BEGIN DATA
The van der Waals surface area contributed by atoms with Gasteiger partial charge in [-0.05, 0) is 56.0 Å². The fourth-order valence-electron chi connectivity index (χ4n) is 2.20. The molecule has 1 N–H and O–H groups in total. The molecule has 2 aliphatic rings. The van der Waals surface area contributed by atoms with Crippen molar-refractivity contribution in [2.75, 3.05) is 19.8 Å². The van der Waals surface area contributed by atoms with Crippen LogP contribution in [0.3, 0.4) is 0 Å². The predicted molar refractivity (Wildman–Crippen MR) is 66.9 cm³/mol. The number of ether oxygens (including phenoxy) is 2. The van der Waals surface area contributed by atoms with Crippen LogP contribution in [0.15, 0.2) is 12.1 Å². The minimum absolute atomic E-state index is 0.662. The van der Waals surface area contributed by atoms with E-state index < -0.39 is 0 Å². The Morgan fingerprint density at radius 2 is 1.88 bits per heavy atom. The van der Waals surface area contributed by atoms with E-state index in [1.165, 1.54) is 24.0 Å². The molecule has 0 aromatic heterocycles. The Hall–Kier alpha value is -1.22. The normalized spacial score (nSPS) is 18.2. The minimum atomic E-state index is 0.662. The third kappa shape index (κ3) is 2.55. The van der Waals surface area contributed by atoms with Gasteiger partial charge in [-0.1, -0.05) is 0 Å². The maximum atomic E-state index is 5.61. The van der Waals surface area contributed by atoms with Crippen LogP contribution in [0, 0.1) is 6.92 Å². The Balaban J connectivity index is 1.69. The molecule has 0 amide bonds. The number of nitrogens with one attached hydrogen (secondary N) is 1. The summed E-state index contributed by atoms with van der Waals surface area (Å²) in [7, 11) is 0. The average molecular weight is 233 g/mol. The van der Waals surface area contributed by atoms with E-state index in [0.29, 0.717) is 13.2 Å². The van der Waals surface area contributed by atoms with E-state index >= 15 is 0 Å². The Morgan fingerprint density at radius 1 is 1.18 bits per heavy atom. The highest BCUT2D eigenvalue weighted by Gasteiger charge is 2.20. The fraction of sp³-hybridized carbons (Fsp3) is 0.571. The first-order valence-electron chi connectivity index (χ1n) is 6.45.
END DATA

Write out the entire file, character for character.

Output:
The van der Waals surface area contributed by atoms with Gasteiger partial charge in [-0.05, 0) is 56.0 Å². The fourth-order valence-electron chi connectivity index (χ4n) is 2.20. The molecule has 1 N–H and O–H groups in total. The molecule has 2 aliphatic rings. The van der Waals surface area contributed by atoms with Crippen molar-refractivity contribution in [2.75, 3.05) is 19.8 Å². The van der Waals surface area contributed by atoms with Crippen LogP contribution in [0.3, 0.4) is 0 Å². The predicted molar refractivity (Wildman–Crippen MR) is 66.9 cm³/mol. The number of ether oxygens (including phenoxy) is 2. The van der Waals surface area contributed by atoms with Crippen LogP contribution in [0.15, 0.2) is 12.1 Å². The minimum absolute atomic E-state index is 0.662. The van der Waals surface area contributed by atoms with E-state index < -0.39 is 0 Å². The Morgan fingerprint density at radius 2 is 1.88 bits per heavy atom. The van der Waals surface area contributed by atoms with E-state index in [1.165, 1.54) is 24.0 Å². The molecule has 0 aromatic heterocycles. The Hall–Kier alpha value is -1.22. The normalized spacial score (nSPS) is 18.2. The minimum atomic E-state index is 0.662. The third kappa shape index (κ3) is 2.55. The van der Waals surface area contributed by atoms with Gasteiger partial charge in [-0.1, -0.05) is 0 Å². The maximum atomic E-state index is 5.61. The van der Waals surface area contributed by atoms with Crippen LogP contribution in [0, 0.1) is 6.92 Å². The Balaban J connectivity index is 1.69. The molecule has 0 amide bonds. The number of nitrogens with one attached hydrogen (secondary N) is 1. The summed E-state index contributed by atoms with van der Waals surface area (Å²) in [7, 11) is 0. The average molecular weight is 233 g/mol. The van der Waals surface area contributed by atoms with E-state index in [0.29, 0.717) is 13.2 Å². The van der Waals surface area contributed by atoms with E-state index >= 15 is 0 Å². The Morgan fingerprint density at radius 1 is 1.18 bits per heavy atom. The highest BCUT2D eigenvalue weighted by Gasteiger charge is 2.20. The fraction of sp³-hybridized carbons (Fsp3) is 0.571. The first-order valence-electron chi connectivity index (χ1n) is 6.45.